The U.S. District Court for the Middle District of Pennsylvania recently held an insurer that breached the duty to defend could not challenge the reasonableness of defense costs paid by defending insurers in an action for equitable subrogation.

In Transportation Insurance Company v. Motorists Mutual Insurance Co., the plaintiff, the estate of the decedent, filed an action against the insured after the decedent was killed while receiving assistance for her broken down vehicle. Several excess insurers that defended the insured sued Motorists Mutual Insurance Company (Motorists), alleging it breached the duty to defend and sought reimbursement of $456,383.50, the amount of the insured’s defense costs.

After holding Motorists owed a duty to defend, the court refused to permit Motorists to conduct discovery as to the reasonableness of defense costs, and held it was liable for the full amount paid by the defending insurers.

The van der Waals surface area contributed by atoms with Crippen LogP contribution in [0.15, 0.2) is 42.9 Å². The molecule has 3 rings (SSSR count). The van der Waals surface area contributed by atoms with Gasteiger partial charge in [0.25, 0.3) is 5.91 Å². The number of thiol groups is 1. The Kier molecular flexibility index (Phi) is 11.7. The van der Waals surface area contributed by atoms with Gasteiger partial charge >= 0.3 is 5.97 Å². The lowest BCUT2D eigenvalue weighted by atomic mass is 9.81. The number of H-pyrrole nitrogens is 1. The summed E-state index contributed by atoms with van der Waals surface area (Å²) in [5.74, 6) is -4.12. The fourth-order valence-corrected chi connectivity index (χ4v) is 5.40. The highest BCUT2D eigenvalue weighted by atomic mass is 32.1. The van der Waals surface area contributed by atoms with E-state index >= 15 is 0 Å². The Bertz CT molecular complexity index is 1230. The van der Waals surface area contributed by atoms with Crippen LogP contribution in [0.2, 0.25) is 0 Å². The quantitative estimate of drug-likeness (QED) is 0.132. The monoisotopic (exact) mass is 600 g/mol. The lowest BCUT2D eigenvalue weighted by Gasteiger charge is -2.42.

The court recognized that under Pennsylvania law, where an insurer breaches the duty to defend, the measure of damages is the cost of the insured’s defense. This is as true in an equitable subrogation action filed by a defending insurer as it is in a breach of contract action filed by the insured.

While the court recognized cases finding that an insurer defending pursuant to a reservation of rights through independent counsel need only pay for defense costs that are reasonable, the court found this rule inapplicable where an insurer breaches the duty to defend.

The court found that whether an insurer may have defended an insured at lower cost had it agreed to defend is irrelevant if the insurer breached the duty to defend. The court concluded that an insured or a defending insurer has no duty to mitigate damages by hiring “cheaper counsel” because the breaching insurer had the same ability to mitigate those damages.